Milk your travel insurance in Cambodia

Some travel advice: if you’re in a place like Cambodia, you have travel insurance, and suddenly you need to go to the hospital, TELL YOUR DRIVER that you want to go to the best, most expensive hospital in town. You poured your savings into travel insurance – you damn well better use it.

Just make sure you get receipts – the insurance companies will obviously do anything legally possible to reject a claim. I only hope they can’t cheat you for choosing decent medical care over a dingy, unsterile hospital room. That’s not quite the sort of place where I ended up, but I would’ve been much better off asking for the good hospital down the road, instead of the one ‘famous for being cheap’, as I later learnt from my driver. (He only thought he was doing me a favour). Anyway, what follows is a sort of diary entry of my hospital trip.

 (I’m doing a lot of bitching here but in all honesty, the hospital facilities were far superior to what I expected, and the doctors and nurses were truly very kind.)

Probably better conditions than I make it out.

I woke to mild pains in my stomach and weakness throughout my body, but nothing too serious. Ready for breakfast, I gathered my touristy shit and was about to head out the door, when suddenly I felt dizzy and faint, and told my girlfriend I’d have to rest for a little while. Eventually I staggered my way down the two flights of stairs to the restaurant. A few steps before the bottom, the dizziness came back, more intense than before and getting worse.

There are some fragments of time here I can’t recall and so I assume I blacked out. But I wobbled closer to the tables, towards a blue blur that I hoped was my Amy’s top. An intense welling of pressure was building up in my head and I flopped into the chair opposite Amy breathing heavily. ‘I can’t see or hear anything’, I mumbled, but my senses were returning. Amy told me to rest my head on the table while she rustled a tuk tuk and suddenly we were zooming along the streets of Siem Reap to a hospital.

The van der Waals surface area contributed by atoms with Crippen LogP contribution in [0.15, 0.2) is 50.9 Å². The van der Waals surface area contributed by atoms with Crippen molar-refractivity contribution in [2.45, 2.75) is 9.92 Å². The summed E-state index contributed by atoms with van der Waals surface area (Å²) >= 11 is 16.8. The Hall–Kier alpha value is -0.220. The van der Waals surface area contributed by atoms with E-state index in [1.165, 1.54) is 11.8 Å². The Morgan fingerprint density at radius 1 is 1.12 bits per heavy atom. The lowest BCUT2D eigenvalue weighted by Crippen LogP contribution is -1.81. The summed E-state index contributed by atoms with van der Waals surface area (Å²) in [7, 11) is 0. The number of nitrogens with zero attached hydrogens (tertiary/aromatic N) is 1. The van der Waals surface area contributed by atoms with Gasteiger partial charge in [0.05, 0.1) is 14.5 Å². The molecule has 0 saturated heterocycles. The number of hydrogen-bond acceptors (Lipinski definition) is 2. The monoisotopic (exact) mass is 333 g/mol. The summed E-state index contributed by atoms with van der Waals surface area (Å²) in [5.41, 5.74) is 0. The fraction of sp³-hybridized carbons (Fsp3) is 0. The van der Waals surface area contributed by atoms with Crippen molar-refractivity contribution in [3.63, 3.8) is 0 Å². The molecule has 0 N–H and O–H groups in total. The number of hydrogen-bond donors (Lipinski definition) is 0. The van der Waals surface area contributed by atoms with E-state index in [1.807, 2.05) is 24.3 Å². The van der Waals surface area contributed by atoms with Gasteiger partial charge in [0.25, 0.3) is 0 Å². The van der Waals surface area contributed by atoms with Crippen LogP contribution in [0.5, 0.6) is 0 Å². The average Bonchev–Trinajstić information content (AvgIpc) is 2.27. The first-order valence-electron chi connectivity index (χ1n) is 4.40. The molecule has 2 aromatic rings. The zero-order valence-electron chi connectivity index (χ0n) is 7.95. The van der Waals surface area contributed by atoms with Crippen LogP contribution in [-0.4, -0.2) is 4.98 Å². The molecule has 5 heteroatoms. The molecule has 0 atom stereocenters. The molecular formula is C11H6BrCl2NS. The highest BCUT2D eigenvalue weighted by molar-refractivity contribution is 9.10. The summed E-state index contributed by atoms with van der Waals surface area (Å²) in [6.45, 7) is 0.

The doctors and nurses spoke no English, so I explained what happenned with the help of my semi-english speaking tuk tuk driver. They were quick to set me up in the V.I.P. room (important here synonymous with white) with an intravenous glucose solution that would drip into my arm for the next five hours. They injected medicine into my bum for diarrhea that I didn’t really have.

The day dragged by uneventfully (other than more injections), and when I’d absorbed the entire solution it was time to leave. Walking down to the hospital entrance, I blacked out again – the exact same as in the morning. Which, if we were able to communicate it well enough, would mean the medicine and the hospital stay had done absolutely nothing for what I assume now was just severe dehydration.

If I had been somewhere a little more well established, the doctors may have spoken better english and I could’ve properly explained how I felt. They might have given me a meal to raise my blood sugar levels instead of telling my girlfriend to buy bread for me down the street. They might have given me some water, instead of relying on the slow-dripping glucose solution to rehydrate me.

You might be thinking I’m exaggerating my illness and bitching excessively about the service. You’re probably right. But I’m just trying to make the point that Cambodia is the type of place where it would be wise to look after your health. In case there really is something seriously wrong with you, you better be in a hospital that can treat you effectively. If you bought travel insurance, I say milk it for all it’s worth.

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4 Responses to Milk your travel insurance in Cambodia

  1. Kristi Bernard says:

    I hope to travel someday. I hope never to get sick when I am out of the U.S. Thanks for the tips and get well soon.

  2. You are so right. Glad you are OK. Once while traveling in Japan with my toddler son he had a convulsion. I rushed him to a the hospital. The only words they could say in English ‘epilepsy’ and ‘grand mal seizure.’ Lucky for us it turned out to be a normal thing that sometimes happens to babies, usually boys, when they have fever.

    • Beau Gamble says:

      How awful — I guess a hospital is the WORST place to come up against a language barrier, especially with a young kid… Glad it turned out to be nothing too serious, though 🙂

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